Carolina Branson, PhD is an associate editor with HealthNewsReview.org. She tweets as @BransonCarolina.
Facebook recently announced they were rolling out a new algorithm designed to detect and limit “clickbait” headlines from users’ news feeds. The social media giant defines clickbait as headlines that “omit crucial information” leading to a “misleading, sensational and spammy” experience for readers.
This had us wishing more news organizations would write their health headlines with this update in mind. From unsubstantiated claims about longevity, to headlines about diabetes risk that fail to deliver, a recent spate of late summer stories have made us click and then wince.
Clickbait example #1: Everyone should freak out right now because we’re all at risk
The first one that drew our attention was a story in Philly.com with the provocative headline, “Why even normal-weight people should be concerned about diabetes.” Was there some new breakthrough that meant all people–overweight and normal weight alike–should be worried about getting diabetes?
Nope, don’t race to your doctor just yet. The subsequent story was about a normal weight woman who had a family history of diabetes (genetic risk) and had subsequently developed gestational diabetes during pregnancy and, ultimately, type II diabetes. Having a genetic risk factor for diabetes is a well-established risk factor for developing diabetes, and the way the headline was written violated a cardinal clickbait rule: Don’t be misleading.
A more accurate headline could have read something like, “A family history of diabetes puts you at risk, regardless of your weight.”
The author of the column also discusses “prediabetes,” which is a term we’ve called into question numerous times, such as this post Half of Americans have diabetes or pre-diabetes? Really? What does that mean? and Idolatry of the surrogate: Overdiagnosis in diabetes.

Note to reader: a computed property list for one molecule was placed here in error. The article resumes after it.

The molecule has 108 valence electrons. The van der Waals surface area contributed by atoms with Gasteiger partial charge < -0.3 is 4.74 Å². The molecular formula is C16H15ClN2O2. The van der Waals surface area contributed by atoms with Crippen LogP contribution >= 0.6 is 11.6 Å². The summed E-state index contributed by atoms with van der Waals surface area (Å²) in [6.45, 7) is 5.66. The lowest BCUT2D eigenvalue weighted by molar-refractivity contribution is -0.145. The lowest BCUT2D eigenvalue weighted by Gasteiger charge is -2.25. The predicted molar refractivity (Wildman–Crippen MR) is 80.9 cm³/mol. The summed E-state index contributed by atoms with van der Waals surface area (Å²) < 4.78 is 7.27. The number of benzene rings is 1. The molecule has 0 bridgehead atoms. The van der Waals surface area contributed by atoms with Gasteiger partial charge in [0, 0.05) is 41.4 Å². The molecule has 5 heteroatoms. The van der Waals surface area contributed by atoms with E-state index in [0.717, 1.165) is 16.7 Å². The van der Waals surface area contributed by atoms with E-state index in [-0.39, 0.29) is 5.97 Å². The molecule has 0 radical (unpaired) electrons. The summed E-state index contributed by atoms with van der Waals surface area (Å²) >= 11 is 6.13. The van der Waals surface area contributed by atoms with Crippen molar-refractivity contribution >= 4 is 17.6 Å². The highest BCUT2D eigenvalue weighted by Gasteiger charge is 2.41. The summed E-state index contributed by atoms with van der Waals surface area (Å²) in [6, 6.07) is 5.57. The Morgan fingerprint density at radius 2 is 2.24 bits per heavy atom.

Clickbait example #2: Listicles that promise way more than they can deliver
The second offender, an attention-grabbing headline from Medical Daily: “8 Strange Hacks to Live Longer: Scientific Tips and Facts.” The headline certainly promises a lot: Scientific facts to hack our way to living longer? Sign us up!
Unfortunately, our hopes were dashed. As we read the list, we found a hodgepodge of tips predicated on observational studies (a relatively weak form of scientific evidence) that often conflicted with other highly publicized observational research. For example, one on the list–“Drink Beer and Coffee”–did not explain that the studies on alcohol and longevity are far from settled. Another, “Listen to your dentist,” claims that flossing can add 6.4 years to your life, a figure so specific and lacking in context we did a double-take–especially since the AP recently exposed that flossing’s medical benefits are unproven.
And the tip “Don’t retire to the South,” really ruffled our feathers–and not just because we dream of a sunny retirement in the Keys. The story says we should avoid the South because it has a higher mortality rate. This oversimplification leaves out the fact that the South has a larger number of overweight people, and higher rates of poverty, both major contributors to top causes of mortality, such as heart disease. Good news, if you’re tired of shivering and shoveling snow: These things have nothing to do with moving to the South from another place.
Clickbait example #3: Slapping a question mark on a headline
Finally, we turn to the Wall Street Journal’s story “The Harder you Bite, the Longer you Live?” This is a classic case of what we call “question-mark journalism,” meaning the story makes a claim without having to be held accountable for it (here’s another example we wrote about). So, what did we find when we clicked on this one? A study that followed 559 Japanese people over the course of 70 years that found that 37% of those men with the lowest bite strength died during the study period compared with 22% of the men with the lowest bite strength. The study results did not apply to the women in the group, and did not account for the participants’ eating habits, musculoskeletal strength or oral hygiene.
So what does this tell us about bite strength and longevity? Question mark, indeed.
Want to stop clickbaiting your readers?
We don’t know if Facebook’s new rules will help improve health news headlines, but we’re keeping our fingers crossed it will have some impact. In the meantime, our 5 tips for writing better health headlines, provide some solid guidelines so readers don’t embark on a clicking frenzy for stories that fail to follow-through.
Readers: Have any nominees for this list? Please submit via our comments: